Biografie (In German). Paper on the German colonial policy by the example of German East Africa (In German). Deutsches Kolonial-Lexikon Letter P – Peters (In German). Apology of Peters at Excerpt from Peters's memories about the establishment of German East Africa (In German). Das Geschichtsprojekt Afrika-Hamburg about Peters (in German). Bequest of Carl Peters in the archive of 'Märkischer Kreis'.

Society for German Colonization

colonization groupSociety for German Colonisation
On 2 April 1885 Peters formed the German East Africa Company (Deutsch-Ostafrikanische Gesellschaft, DOAG), modelled on the East India Company. He was aware that the imperial charter marked the beginning of a large-scale seizure of land to create reality, which soon resulted in an official note of protest by Sultan Barghash bin Said. Bismarck found himself constrained to send a squadron of Imperial Navy gunboats under Admiral Eduard von Knorr to the port of Zanzibar, whereafter the sultan relented and on 20 December 1885 signed a "treaty of friendship" recognising the acquisitions of German East Africa.


Bagamoyo district
Bagamoyo was the first capital of the colony while serving as the German headquarters of German East Africa (first under the auspices of the German East African Company and then the German Imperial Government) between 1886-1891. Dar es Salaam became the new capital of the colony in 1891. The town was apparently the (1895) birthplace of SS-Oberführer Julian Scherner. During World War I, on August 15, 1916, a British air attack and naval bombardment was launched on Bagamoyo, the Germans were overrun and the German garrison taken. When the German Empire decided to build a railway from Dar es Salaam into the interior in 1905, Bagamoyo's importance began to decline.

Dar es Salaam

Dar es Salaam RegionDar es Salaam, TanzaniaDar es Salam
Dar es Salaam fell into decline after Majid's death in 1870, but was revived in 1887 when the German East Africa Company established a station there. The town's growth was facilitated by its role as the administrative and commercial centre of German East Africa and industrial expansion resulting from the construction of the Central Railway Line in the early 1900s. German East Africa was captured by the British during World War I and became Tanganyika, with Dar es Salaam remaining the administrative and commercial centre. Under British indirect rule, separate European (e.g., Oyster Bay) and African (e.g., Kariakoo and Ilala) areas developed at a distance from the city centre.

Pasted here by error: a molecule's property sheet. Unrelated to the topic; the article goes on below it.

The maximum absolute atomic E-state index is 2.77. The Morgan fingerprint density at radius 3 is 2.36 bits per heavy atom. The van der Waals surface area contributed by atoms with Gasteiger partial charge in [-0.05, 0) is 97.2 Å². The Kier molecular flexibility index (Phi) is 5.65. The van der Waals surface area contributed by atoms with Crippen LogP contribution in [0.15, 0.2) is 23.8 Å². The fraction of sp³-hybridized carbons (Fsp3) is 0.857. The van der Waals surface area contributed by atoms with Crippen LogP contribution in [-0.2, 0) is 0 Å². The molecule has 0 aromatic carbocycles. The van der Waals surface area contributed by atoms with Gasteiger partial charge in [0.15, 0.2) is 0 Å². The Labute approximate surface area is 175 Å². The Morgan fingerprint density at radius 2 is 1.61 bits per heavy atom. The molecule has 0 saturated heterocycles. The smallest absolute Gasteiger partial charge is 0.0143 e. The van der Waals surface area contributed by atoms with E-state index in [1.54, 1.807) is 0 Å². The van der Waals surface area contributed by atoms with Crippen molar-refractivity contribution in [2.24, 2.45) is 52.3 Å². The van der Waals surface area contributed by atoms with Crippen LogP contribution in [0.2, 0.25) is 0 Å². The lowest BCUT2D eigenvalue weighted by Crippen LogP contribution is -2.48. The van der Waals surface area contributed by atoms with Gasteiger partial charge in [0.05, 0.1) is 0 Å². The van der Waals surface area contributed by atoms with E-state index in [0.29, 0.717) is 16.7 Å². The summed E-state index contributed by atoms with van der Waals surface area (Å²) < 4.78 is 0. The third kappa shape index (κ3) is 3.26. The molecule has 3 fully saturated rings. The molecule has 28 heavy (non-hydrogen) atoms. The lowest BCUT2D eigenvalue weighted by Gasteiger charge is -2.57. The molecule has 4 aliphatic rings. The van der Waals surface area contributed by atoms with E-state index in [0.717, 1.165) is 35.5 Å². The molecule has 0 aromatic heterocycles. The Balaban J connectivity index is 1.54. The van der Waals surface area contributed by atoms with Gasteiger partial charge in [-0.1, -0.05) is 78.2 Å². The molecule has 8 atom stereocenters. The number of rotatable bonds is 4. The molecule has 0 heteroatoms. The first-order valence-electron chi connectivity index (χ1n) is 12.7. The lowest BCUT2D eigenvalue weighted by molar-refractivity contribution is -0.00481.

German Army (German Empire)

German ArmyArmyImperial German Army
The Imperial German Army (Deutsches Heer) was the unified ground and air force of the German Empire (excluding the Marine-Fliegerabteilung maritime aviation formations of the Imperial German Navy). The term Deutsches Heer is also used for the modern German Army, the land component of the Bundeswehr. The German Army was formed after the unification of Germany under Prussian leadership in 1871 and dissolved in 1919, after the defeat of the German Empire in World War I.

East Asia Squadron

East Asia DivisionEast Asian Cruiser DivisionFar East Squadron
Since African colonies were then seen as of greater value, an African Cruiser Squadron was established in 1885 with permanent status, and shortly thereafter the Imperial German Navy reduced the East Asia presence to two small gunboats. From 1888 to 1892, was flagship of the German East Asia Squadron, initially under vice-admiral Karl August Deinhardt, appointed July 14th when the ship was in Aden and took command of the ship at Zanaibar on August 2nd, and of the squadron August 31st at Manda-Bay (Kenya). The planned voyage to the South Sea was cancelled with the first signs of troubles in East Africa. As such she took part in the suppression of the Abushiri Revolt in German East Africa.

Mount Kilimanjaro

KilimanjaroMt. KilimanjaroKibo
Later in 1887 during his first attempt to climb Kilimanjaro, the German geology professor Hans Meyer reached the lower edge of the ice cap on Kibo, where he was forced to turn back because he lacked the equipment needed to handle the ice. The following year, Meyer planned another attempt with Oscar Baumann, a cartographer, but the mission was aborted after the pair were held hostage and ransomed during the Abushiri Revolt. In the autumn of 1888, the American naturalist Dr. Abbott and the German explorer Otto Ehrenfried Ehlers approached the summit from the northwest.

Heligoland–Zanzibar Treaty

1 July 1890 treatyAnglo-German AgreementAnglo-German Convention